THE PRESIDENT: History has shown -- history has shown that Senator Kerry was wrong, and President Ronald Reagan was right. (Applause.)

Former President Bush led a coalition against Saddam Hussein in 1991. Senator Kerry voted against using force to liberate Kuwait. If his view had prevailed, Saddam Hussein today would dominate the Middle East, possess the world's most dangerous weapons. History has shown that John Kerry was wrong, and former President Bush was right. (Applause.)

In 1994, just one year after the first bombing of the World Trade Center, Senator Kerry proposed massive cuts in America's intelligence budgets, cuts so extreme that even his Massachusetts colleague, Ted Kennedy opposed them. History has shown that Senator Kerry was wrong and -- we have got to be fair -- Senator Kennedy was right. (Laughter and applause.)

When you are one senator among a hundred, you can be wrong without consequence. But the President's opinion decides the security and the fate of our country. (Applause.) And while the Senator's 20-year record of votes is long, it's also lacking of significant reform or achievement. He talks about bringing new allies to the war against terror if somehow countries that have not yet been involved might want to join what he calls the wrong war. (Laughter.) Yet he has not history of convincing even his colleagues in the United States Senate to join him on signature reforms or achievements.

The next four years, I will work with our friends and allies, we will strengthen our coalition, but I will never turn over America's national security decisions to leaders of other countries. (Applause.)

AUDIENCE: Four more years! Four more years! Four more years!

THE PRESIDENT: The security of our country is at stake. Senator Kerry says September the 11th, in his words, "did not change him much at all." That's what he said.


THE PRESIDENT: And his policies make that clear. The Senator says the war on terror is primarily a law enforcement and intelligence-gathering operation. He says his goal is to go back to the days of the 1990s when terrorism was seen as a nuisance --


THE PRESIDENT: -- fought with subpoenas and cruise missiles.

Well, September the 11th changed my outlook for the world. It made it crystal-clear to me the dangers we face. A few days after the attacks, I went to Ground Zero, September the 14th, 2001. I stood in the ruins of the Twin Towers. It's a day I will never forget. The sights and sounds of that day are always in my mind -- workers in hard hats there yelling at the top of their lungs, "Whatever it takes." A man coming out of the rubble grabbed me by the arm, he looked me in the eye, and he said, "Do not let me down." Ever since that day, I wake up every morning thinking how to -- thinking about how to better protect our country. I will never relent in defending America, whatever it takes. (Applause.)

There are other things about his views and his ideas the Senator really doesn't want you to know about. You might remember the debate when they asked him about his health care plan. He looked straight in the camera and said, the government doesn't have anything to do with it. I could barely contain myself. (Laughter.) The government has got a lot to do with it. Eighty percent of the people end up, under his idea, on a government plan. When you increase Medicaid eligibility, it means small businesses will likely stop writing insurance because the government will provide the insurance. That moves people from the private sector to the public sector when it comes to health care. And, see, when the government starts paying the money, the government starts writing the rules. And when the government starts writing the rules, when it comes to your health care, the government starts making decisions for you and decisions for your doctors and rationing care. Senator Kerry's plan for health care for America is the wrong prescription. (Applause.)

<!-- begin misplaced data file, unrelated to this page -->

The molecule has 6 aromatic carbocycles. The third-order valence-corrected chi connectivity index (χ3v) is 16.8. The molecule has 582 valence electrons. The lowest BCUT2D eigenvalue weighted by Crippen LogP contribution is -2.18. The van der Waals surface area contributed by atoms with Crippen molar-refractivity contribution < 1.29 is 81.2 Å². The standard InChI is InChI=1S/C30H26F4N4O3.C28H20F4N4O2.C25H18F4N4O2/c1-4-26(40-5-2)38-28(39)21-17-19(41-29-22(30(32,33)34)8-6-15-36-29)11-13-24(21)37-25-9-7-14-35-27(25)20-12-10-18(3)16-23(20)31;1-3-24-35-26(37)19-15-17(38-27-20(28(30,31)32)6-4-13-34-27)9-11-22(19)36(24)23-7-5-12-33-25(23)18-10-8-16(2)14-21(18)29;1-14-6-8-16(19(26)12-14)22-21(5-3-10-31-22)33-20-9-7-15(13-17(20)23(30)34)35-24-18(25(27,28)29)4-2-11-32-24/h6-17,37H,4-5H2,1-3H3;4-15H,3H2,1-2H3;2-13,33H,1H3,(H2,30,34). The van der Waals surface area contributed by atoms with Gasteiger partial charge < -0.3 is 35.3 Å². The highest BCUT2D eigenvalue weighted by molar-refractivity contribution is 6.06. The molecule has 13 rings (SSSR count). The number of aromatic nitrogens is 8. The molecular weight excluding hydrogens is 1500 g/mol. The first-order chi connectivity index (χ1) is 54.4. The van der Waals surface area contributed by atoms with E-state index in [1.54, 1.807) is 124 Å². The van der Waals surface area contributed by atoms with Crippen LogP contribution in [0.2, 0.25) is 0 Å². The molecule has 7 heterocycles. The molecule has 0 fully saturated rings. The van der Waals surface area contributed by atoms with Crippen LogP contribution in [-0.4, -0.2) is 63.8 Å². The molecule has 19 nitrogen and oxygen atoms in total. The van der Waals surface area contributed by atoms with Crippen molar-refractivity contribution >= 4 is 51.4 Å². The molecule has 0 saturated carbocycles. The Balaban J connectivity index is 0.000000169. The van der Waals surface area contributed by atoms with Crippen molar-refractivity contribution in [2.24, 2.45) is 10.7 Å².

We will make health care more affordable and available for our citizens. We will expand community health centers to help the poor and the indigent. We'll make sure our program for low-income children is fully subscribed. We'll expand health savings accounts to help our businesses and families with innovative ways to manage -- so you can manage your own health care account. We understand small businesses provide important insurance to the workers, and yet, many small businesses are having trouble affording health care, so we'll allow small businesses to join together so they can buy insurance at the same discounts that big companies are able to do. (Applause.)

And we understand that these frivolous lawsuits are running up the cost of health care for small businesses, for patients, and they're running good doctors out of practice. (Applause.) You cannot be pro-doctor, pro-patient and pro-personal injury trial lawyer at the same time. You have to make a choice. My opponent made his choice and he put a personal injury trial lawyer on the ticket.


THE PRESIDENT: I made my choice. I'm standing with the doctors of Michigan, I'm standing with the patients of Michigan. I am for medical liability reform now. (Applause.)

This campaign, the Senator doesn't want you to know where he really stands on taxes. He's going to raise them. To be fair, raising taxes is one of the few things that he's been consistent about. You might say he's made a habit out of it. See, he's been in the United States Senate 20 years and he's voted to raise taxes 98 times. That's five times for every year he's been in the Senate. I'd call it a predictable pattern, an early warning indicator. (Laughter.)

You know, when we reduced the taxes for our families by raising the child credit and doing something about the marriage penalty, he voted against it. He voted against that tax relief at a vital time. Plus, he's decided to raise $2.2 million [sic] in new federal spending. He's going to spend it. That's what he said. He said, I'm going to spend $2.2 trillion new money, when you add up all his promises. He doesn't really want to clarify that. That's $2.2 trillion with a "T." That's a lot. That is a lot even for a senator from Massachusetts. (Laughter.)